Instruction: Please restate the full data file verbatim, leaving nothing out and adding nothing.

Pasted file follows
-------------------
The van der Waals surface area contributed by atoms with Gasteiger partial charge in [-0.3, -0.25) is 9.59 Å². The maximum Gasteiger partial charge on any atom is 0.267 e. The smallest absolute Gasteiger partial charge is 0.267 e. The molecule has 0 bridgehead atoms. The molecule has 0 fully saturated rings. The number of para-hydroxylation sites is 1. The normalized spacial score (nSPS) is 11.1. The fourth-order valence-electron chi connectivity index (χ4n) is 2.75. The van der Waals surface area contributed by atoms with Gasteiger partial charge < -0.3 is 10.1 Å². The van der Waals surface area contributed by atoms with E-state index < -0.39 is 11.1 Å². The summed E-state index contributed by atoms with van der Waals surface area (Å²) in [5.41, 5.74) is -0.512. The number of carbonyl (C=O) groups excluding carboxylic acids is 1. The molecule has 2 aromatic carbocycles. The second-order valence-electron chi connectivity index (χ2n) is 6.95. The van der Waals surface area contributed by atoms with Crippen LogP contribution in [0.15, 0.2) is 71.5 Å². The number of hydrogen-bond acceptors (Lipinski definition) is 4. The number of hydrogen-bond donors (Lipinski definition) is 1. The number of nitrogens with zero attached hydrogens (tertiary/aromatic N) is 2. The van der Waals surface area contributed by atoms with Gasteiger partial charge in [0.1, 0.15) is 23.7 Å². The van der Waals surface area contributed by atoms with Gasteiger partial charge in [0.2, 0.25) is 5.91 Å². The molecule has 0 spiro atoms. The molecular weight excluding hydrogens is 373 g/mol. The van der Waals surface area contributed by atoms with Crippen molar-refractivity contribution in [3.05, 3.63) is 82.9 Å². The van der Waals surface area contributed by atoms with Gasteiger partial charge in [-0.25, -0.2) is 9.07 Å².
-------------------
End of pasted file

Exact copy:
The van der Waals surface area contributed by atoms with Gasteiger partial charge in [-0.3, -0.25) is 9.59 Å². The maximum Gasteiger partial charge on any atom is 0.267 e. The smallest absolute Gasteiger partial charge is 0.267 e. The molecule has 0 bridgehead atoms. The molecule has 0 fully saturated rings. The number of para-hydroxylation sites is 1. The normalized spacial score (nSPS) is 11.1. The fourth-order valence-electron chi connectivity index (χ4n) is 2.75. The van der Waals surface area contributed by atoms with Gasteiger partial charge < -0.3 is 10.1 Å². The van der Waals surface area contributed by atoms with E-state index < -0.39 is 11.1 Å². The summed E-state index contributed by atoms with van der Waals surface area (Å²) in [5.41, 5.74) is -0.512. The number of carbonyl (C=O) groups excluding carboxylic acids is 1. The molecule has 2 aromatic carbocycles. The second-order valence-electron chi connectivity index (χ2n) is 6.95. The van der Waals surface area contributed by atoms with Crippen LogP contribution in [0.15, 0.2) is 71.5 Å². The number of hydrogen-bond acceptors (Lipinski definition) is 4. The number of hydrogen-bond donors (Lipinski definition) is 1. The number of nitrogens with zero attached hydrogens (tertiary/aromatic N) is 2. The van der Waals surface area contributed by atoms with Gasteiger partial charge in [0.1, 0.15) is 23.7 Å². The van der Waals surface area contributed by atoms with Gasteiger partial charge in [0.2, 0.25) is 5.91 Å². The molecule has 0 spiro atoms. The molecular weight excluding hydrogens is 373 g/mol. The van der Waals surface area contributed by atoms with Crippen molar-refractivity contribution in [3.05, 3.63) is 82.9 Å². The van der Waals surface area contributed by atoms with Gasteiger partial charge in [-0.25, -0.2) is 9.07 Å².